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building pyrotechnics

July 1, 2013


From Benjamin

Fireworks on screen are usually a step behind magic tricks in their failure to convey the excitement or mystery of their live subjects. But if, this Thursday, you can’t make it to a local display, turn the lights down and tune in to the openings of
Woody Allen’s Manhattan [1979] or Barry Levinson’s Avalon [1990] to inspire your sense of awe and allegiance to the sentiments of  America’s birthday.

For Manhattan, legendary cinematographer Gordon Willis  managed to render all the explosive beauty you could want of fireworks even while shooting in silvery black & white. Accompanied by Gershwin’s heroic “An American in Paris”, the New York City skyline is shown in its most romantic and, surprising for such a singular urban phenomenon, its most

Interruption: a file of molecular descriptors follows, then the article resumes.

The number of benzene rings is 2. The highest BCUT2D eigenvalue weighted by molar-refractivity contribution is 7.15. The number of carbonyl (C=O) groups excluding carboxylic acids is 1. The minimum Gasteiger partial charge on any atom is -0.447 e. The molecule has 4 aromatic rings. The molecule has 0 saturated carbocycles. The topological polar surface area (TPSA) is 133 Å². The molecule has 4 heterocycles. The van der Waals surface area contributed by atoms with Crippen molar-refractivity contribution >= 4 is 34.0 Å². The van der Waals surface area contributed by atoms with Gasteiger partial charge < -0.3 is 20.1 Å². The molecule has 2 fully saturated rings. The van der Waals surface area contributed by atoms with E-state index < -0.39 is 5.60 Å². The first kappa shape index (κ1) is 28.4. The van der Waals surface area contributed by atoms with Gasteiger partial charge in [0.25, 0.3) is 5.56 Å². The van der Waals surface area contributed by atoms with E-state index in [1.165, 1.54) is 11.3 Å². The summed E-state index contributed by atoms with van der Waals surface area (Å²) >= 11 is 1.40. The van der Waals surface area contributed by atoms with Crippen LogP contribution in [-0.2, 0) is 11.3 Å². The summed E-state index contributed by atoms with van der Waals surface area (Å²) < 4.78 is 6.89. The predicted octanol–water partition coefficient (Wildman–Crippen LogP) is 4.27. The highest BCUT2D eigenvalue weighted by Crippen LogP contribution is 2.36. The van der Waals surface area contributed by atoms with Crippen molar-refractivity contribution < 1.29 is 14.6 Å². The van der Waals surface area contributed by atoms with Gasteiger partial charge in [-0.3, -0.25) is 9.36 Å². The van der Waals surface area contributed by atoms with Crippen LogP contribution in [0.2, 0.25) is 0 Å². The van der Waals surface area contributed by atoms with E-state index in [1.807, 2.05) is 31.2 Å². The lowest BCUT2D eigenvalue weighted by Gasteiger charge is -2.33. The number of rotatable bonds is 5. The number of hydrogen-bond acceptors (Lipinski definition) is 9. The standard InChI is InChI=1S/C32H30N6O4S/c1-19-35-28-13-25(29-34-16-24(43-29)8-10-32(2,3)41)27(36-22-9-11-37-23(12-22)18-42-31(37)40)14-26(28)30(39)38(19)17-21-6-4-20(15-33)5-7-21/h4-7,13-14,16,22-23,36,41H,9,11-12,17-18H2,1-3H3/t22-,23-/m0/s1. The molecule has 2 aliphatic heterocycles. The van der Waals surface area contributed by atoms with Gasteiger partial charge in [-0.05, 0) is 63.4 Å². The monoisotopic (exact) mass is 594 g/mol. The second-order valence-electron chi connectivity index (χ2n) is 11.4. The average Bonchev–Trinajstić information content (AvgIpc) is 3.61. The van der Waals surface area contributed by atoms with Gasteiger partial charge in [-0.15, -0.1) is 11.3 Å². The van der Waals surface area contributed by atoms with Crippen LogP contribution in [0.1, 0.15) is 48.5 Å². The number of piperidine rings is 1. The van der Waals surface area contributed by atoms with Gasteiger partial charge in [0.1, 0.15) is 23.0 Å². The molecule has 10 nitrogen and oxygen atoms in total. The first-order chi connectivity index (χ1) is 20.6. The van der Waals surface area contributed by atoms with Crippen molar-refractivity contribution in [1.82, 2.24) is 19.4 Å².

American form – big, built and bursting with energy.

With his Oscar-nominated cinematography for Avalon, Allen Daviau’s steeply raked, skyward view of an early 20th century immigrant’s first 4th of July celebration, paced with Randy Newman’s twinkling, tremulous, string-driven
score, expresses all the hope, pride & anticipation that this national holiday is meant to embody.

Here’s wishing you a Happy Independence Day on film.

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